Opperman has urged UK employers to invest in the health and wellbeing of their staff in a hard-hitting report ‘All Hands on Deck’, co-authored by employment lawyer Laura Farris, where he argues that companies with the strongest culture of health and well- being suffered a 5.9 per cent loss in annual productivity against 10.7 per cent for those with the least supportive cultures.
The report cites research by Mercer in 2017 that found that two thirds of employees viewed flexible working as a priority for wellbeing.
Opperman used the policy paper to promote health screenings in the workplace. He also calls for stronger backing of the mid-life MOT, and calls on employers to do more to promote financial health planning in the workplace.
Opperman cites health & wellbeing factors, low employee engagement, low levels of employee share ownership and improved financial capability of staff as factors impacting the UK’s low productivity, an issue described by Chancellor Philip Hammond as ‘the single most urgent challenge” facing the UK economy. The report says productivity per hour in Ireland is almost 40 per cent higher than in the UK.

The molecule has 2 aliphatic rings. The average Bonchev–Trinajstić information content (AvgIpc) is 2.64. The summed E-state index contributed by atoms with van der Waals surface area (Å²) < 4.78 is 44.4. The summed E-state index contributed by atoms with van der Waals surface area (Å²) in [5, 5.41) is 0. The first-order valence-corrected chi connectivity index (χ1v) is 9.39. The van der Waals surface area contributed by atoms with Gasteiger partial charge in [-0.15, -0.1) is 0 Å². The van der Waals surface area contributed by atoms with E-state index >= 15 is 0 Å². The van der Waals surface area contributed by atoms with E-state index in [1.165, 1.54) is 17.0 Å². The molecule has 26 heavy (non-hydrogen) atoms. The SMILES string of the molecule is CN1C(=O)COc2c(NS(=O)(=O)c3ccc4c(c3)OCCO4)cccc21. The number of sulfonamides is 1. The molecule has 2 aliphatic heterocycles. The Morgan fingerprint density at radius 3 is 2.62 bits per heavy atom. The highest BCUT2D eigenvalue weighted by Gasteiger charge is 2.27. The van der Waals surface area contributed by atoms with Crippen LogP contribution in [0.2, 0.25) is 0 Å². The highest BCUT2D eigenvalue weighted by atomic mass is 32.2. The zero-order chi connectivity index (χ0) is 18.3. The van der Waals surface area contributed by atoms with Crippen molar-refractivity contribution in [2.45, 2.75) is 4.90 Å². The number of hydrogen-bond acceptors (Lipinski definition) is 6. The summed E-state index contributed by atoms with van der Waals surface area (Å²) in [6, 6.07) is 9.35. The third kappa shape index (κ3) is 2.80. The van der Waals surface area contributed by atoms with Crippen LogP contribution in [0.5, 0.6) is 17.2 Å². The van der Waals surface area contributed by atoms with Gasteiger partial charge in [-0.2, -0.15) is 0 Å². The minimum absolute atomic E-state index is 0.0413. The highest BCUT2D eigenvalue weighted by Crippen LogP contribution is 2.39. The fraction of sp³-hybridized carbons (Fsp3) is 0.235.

The 2017 DWP/Department for Health Improving Working Lives consultation rejected calls for improved incentives to promote take-up of products that would support employees returning to work more quickly.
Opperman says: “We need to focus on the following key issues that businesses can address in order to boost employee engagement, and thereby their productivity: employee ownership, flexible working practices, individual well-being and financial security.”